OK, I confess, this month I am not posting a well-thought-out piece of wisdom on the writer’s craft. Instead I’m flailing around the night before my post is due, trying to string together something meaningful. I thought of asking Harry to write this for me, as he’s provided a WU post before on the vexed topic of deadlines, and how the life of a writer’s dog becomes less comfortable the closer they get. But for reasons given below, Harry isn’t up to the job right now.
My manuscript, a historical fantasy/mystery, is due for submission in January. It’s progressing well but I have a sizeable percentage of it still to write, and I’m not speedy. Usually I have time to finish the novel, set it aside for a while, then polish further and submit before the deadline. This time around, there’s a lot left to write and just over a month remaining.
Yes, I’m an experienced pro. And I’ll get it done. But I’m not happy about my poor time management on this particular novel. I need to learn from the experience and make sure I don’t let it happen again. Some things I can avoid next time; some, sadly, I will need to build into future plans.
Side projects: When I’m asked to contribute a piece to an anthology, or to present a workshop or attend a writers’ event, I find it hard to say no. This year I wrote a short story for an anthology about strong women in history; it was a project I was thrilled and excited to be part of. My story about Hildegard of Bingen was only 5000 words, but it took a long time to craft – distilling Hildegard’s extraordinary life into so few words was a challenge, and I wrote several versions before I felt I’d got it right. I also presented some talks and workshops, though I managed to say no to a couple, knowing how much preparation I generally need to do.
Learning: next year, say no more often. Only take on the projects you can’t bear to let pass by.
Work-related travel and appearances: I attended the Historical Novelists’ Conference in London earlier in the year, and I’ve just returned from a crazy ten days away, during which I was a guest at the Supanova Pop Culture Expo, two days in Adelaide one weekend, three days in Brisbane the following weekend. The picture shows me signing stock for the expo bookseller. Supanova is a wonderful, fun event celebrating all things science fiction and fantasy, and I always enjoy it. It’s loud, bright, busy and generally full-on. The authors chat to fans and sign books all day, except when speaking on discussion panels. Very little writing got done. Travel also gobbled up time. Australia is a big country: Brisbane to Perth, where I live, is a five hour flight. I head off to Sydney on Friday for a signing and a book launch.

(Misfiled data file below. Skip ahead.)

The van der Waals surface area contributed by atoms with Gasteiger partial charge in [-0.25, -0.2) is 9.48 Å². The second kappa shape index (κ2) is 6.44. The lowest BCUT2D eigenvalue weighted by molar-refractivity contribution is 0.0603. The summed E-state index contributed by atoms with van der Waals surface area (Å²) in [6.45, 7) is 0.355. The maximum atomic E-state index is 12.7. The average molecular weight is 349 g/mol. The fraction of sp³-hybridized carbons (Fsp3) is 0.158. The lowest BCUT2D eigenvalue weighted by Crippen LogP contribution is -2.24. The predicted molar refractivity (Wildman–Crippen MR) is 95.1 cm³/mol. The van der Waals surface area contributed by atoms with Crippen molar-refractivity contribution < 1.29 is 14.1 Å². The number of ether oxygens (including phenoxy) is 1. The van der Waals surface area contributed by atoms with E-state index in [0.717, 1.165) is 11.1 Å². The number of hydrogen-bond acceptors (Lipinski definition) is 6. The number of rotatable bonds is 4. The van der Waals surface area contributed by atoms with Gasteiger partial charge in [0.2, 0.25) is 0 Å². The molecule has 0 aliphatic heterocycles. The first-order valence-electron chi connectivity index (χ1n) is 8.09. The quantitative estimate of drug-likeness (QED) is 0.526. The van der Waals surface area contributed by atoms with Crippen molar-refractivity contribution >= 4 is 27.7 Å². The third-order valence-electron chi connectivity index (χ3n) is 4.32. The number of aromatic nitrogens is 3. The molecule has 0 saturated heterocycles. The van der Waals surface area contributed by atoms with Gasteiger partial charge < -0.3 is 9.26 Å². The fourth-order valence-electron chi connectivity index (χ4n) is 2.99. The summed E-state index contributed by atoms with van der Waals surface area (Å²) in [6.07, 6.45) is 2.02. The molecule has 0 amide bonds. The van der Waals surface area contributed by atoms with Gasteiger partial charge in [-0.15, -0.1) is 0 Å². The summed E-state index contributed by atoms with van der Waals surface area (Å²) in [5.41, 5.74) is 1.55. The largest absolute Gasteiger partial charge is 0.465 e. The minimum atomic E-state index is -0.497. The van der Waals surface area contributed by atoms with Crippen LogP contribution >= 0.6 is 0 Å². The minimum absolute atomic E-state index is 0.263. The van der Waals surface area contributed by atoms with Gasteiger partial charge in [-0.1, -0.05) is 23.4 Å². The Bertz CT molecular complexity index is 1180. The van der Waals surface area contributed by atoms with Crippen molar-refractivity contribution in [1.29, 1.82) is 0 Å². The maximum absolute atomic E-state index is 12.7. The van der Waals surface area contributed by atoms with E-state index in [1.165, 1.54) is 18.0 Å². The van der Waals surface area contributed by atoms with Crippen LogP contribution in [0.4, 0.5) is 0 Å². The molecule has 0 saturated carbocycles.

Learning: Use technology better so you can edit on the plane without elbowing your neighbours. Don’t schedule major travel for the last two months before your deadline. Choose your events with care. Supanova is excellent as it provides lots of interaction with readers. Those readers are an author’s lifeblood. Don’t lose sight of them.
Family: In between those two Supanova weekends I visited the part of my family that lives in an off-the-grid alternative community. That meant I got to meet my new granddaughter, just two weeks old. This was as different from Supanova as it could possibly be. I squeezed in a bit of writing. Not a lot. Other family commitments are ongoing, and that is as it should be. Family overrules all other considerations.
Dogs: I am a foster carer for an animal rescue group, and as well as the dogs that spend time with me while awaiting adoption, I have some permanent residents, several of whom have health issues. This year both my precious Harry and old lady Amy have developed serious medical conditions that require ongoing intensive management. My little tribe is an absolute delight, even though its members sometimes break my heart. It’s looking as if the year ahead will be especially challenging.
Learning: No additional dogs, for now at least. Write as fast as you can to keep up with the vet bills! Harry says, don’t forget walkies. Cuddles. Treats. Naps.
The main lesson learned is that I need to get started on the next novel pretty much straight after I finish the current one, and perhaps work to a daily or weekly word count from the first, rather than only when things get pressured. From the comfortable perspective of, say, March, it’s all too easy to view next January’s deadline as too far away to worry about. Then, as soon as you relax, three or four months have slipped by, some personal crisis comes up, and you’re in real trouble. I plan to keep reminding myself of this wisdom. Meanwhile, I plan not only to get the ms finished on time, but also to do it well.
What’s your approach to time management as a writer? What strategies do you put in place to meet deadlines? How do you balance the need to finish against the personal cost?
Photo credit: author’s 0wn